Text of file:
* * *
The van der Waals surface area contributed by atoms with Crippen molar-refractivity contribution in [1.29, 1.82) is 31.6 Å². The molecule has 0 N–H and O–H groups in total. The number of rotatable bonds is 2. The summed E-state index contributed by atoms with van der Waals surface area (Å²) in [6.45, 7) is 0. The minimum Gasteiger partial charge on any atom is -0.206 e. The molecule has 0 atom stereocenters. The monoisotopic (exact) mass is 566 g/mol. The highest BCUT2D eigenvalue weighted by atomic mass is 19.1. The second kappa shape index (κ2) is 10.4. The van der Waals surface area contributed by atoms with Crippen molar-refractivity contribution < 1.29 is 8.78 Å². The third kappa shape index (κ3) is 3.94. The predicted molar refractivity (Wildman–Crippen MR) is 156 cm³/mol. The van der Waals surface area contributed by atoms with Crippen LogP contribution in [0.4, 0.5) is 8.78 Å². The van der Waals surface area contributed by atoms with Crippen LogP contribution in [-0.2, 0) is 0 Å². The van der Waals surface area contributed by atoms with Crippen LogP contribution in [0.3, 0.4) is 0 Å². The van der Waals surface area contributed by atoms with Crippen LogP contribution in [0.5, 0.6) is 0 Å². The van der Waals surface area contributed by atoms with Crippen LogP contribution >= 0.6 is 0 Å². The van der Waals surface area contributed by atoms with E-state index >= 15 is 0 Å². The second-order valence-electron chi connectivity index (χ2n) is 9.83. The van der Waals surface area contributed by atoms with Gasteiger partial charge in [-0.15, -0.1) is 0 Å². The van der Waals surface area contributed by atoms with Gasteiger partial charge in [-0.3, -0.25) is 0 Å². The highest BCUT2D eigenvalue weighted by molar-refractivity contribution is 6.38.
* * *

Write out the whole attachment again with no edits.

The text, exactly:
The van der Waals surface area contributed by atoms with Crippen molar-refractivity contribution in [1.29, 1.82) is 31.6 Å². The molecule has 0 N–H and O–H groups in total. The number of rotatable bonds is 2. The summed E-state index contributed by atoms with van der Waals surface area (Å²) in [6.45, 7) is 0. The minimum Gasteiger partial charge on any atom is -0.206 e. The molecule has 0 atom stereocenters. The monoisotopic (exact) mass is 566 g/mol. The highest BCUT2D eigenvalue weighted by atomic mass is 19.1. The second kappa shape index (κ2) is 10.4. The van der Waals surface area contributed by atoms with Crippen molar-refractivity contribution < 1.29 is 8.78 Å². The third kappa shape index (κ3) is 3.94. The predicted molar refractivity (Wildman–Crippen MR) is 156 cm³/mol. The van der Waals surface area contributed by atoms with Crippen LogP contribution in [0.4, 0.5) is 8.78 Å². The van der Waals surface area contributed by atoms with Crippen LogP contribution in [-0.2, 0) is 0 Å². The van der Waals surface area contributed by atoms with Crippen LogP contribution in [0.3, 0.4) is 0 Å². The van der Waals surface area contributed by atoms with Crippen LogP contribution in [0.5, 0.6) is 0 Å². The van der Waals surface area contributed by atoms with Crippen LogP contribution >= 0.6 is 0 Å². The van der Waals surface area contributed by atoms with E-state index >= 15 is 0 Å². The second-order valence-electron chi connectivity index (χ2n) is 9.83. The van der Waals surface area contributed by atoms with Gasteiger partial charge in [-0.15, -0.1) is 0 Å². The van der Waals surface area contributed by atoms with Gasteiger partial charge in [-0.3, -0.25) is 0 Å². The highest BCUT2D eigenvalue weighted by molar-refractivity contribution is 6.38.